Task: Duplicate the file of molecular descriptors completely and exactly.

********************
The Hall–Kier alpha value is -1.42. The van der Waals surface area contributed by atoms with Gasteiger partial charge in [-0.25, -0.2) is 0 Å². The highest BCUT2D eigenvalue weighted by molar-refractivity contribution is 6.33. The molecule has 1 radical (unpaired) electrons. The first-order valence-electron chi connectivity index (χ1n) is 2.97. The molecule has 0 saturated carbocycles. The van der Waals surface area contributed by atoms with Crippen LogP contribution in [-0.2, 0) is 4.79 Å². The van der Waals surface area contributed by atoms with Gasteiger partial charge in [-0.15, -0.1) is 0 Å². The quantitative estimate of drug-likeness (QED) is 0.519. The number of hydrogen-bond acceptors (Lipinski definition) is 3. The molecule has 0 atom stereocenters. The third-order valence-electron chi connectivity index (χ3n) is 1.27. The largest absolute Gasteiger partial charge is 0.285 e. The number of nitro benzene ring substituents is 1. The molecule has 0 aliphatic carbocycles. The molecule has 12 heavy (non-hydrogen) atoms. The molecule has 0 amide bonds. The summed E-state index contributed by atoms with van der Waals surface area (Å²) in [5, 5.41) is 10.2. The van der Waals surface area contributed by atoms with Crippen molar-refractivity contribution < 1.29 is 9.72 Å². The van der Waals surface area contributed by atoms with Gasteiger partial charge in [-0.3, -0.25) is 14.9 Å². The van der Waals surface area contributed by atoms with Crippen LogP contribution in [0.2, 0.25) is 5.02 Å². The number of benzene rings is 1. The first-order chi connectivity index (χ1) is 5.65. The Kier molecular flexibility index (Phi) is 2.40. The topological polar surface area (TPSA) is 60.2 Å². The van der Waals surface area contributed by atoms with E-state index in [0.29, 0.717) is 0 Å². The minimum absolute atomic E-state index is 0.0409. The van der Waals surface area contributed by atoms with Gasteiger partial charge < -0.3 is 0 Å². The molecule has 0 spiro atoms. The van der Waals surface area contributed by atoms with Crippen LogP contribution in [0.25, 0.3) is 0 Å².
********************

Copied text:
The Hall–Kier alpha value is -1.42. The van der Waals surface area contributed by atoms with Gasteiger partial charge in [-0.25, -0.2) is 0 Å². The highest BCUT2D eigenvalue weighted by molar-refractivity contribution is 6.33. The molecule has 1 radical (unpaired) electrons. The first-order valence-electron chi connectivity index (χ1n) is 2.97. The molecule has 0 saturated carbocycles. The van der Waals surface area contributed by atoms with Crippen LogP contribution in [-0.2, 0) is 4.79 Å². The van der Waals surface area contributed by atoms with Gasteiger partial charge in [-0.15, -0.1) is 0 Å². The quantitative estimate of drug-likeness (QED) is 0.519. The number of hydrogen-bond acceptors (Lipinski definition) is 3. The molecule has 0 atom stereocenters. The third-order valence-electron chi connectivity index (χ3n) is 1.27. The largest absolute Gasteiger partial charge is 0.285 e. The number of nitro benzene ring substituents is 1. The molecule has 0 aliphatic carbocycles. The molecule has 12 heavy (non-hydrogen) atoms. The molecule has 0 amide bonds. The summed E-state index contributed by atoms with van der Waals surface area (Å²) in [5, 5.41) is 10.2. The van der Waals surface area contributed by atoms with Crippen molar-refractivity contribution < 1.29 is 9.72 Å². The van der Waals surface area contributed by atoms with Gasteiger partial charge in [-0.3, -0.25) is 14.9 Å². The van der Waals surface area contributed by atoms with Crippen LogP contribution in [0.2, 0.25) is 5.02 Å². The number of benzene rings is 1. The first-order chi connectivity index (χ1) is 5.65. The Kier molecular flexibility index (Phi) is 2.40. The topological polar surface area (TPSA) is 60.2 Å². The van der Waals surface area contributed by atoms with E-state index in [0.29, 0.717) is 0 Å². The minimum absolute atomic E-state index is 0.0409. The van der Waals surface area contributed by atoms with Gasteiger partial charge < -0.3 is 0 Å². The molecule has 0 spiro atoms. The van der Waals surface area contributed by atoms with Crippen LogP contribution in [0.25, 0.3) is 0 Å².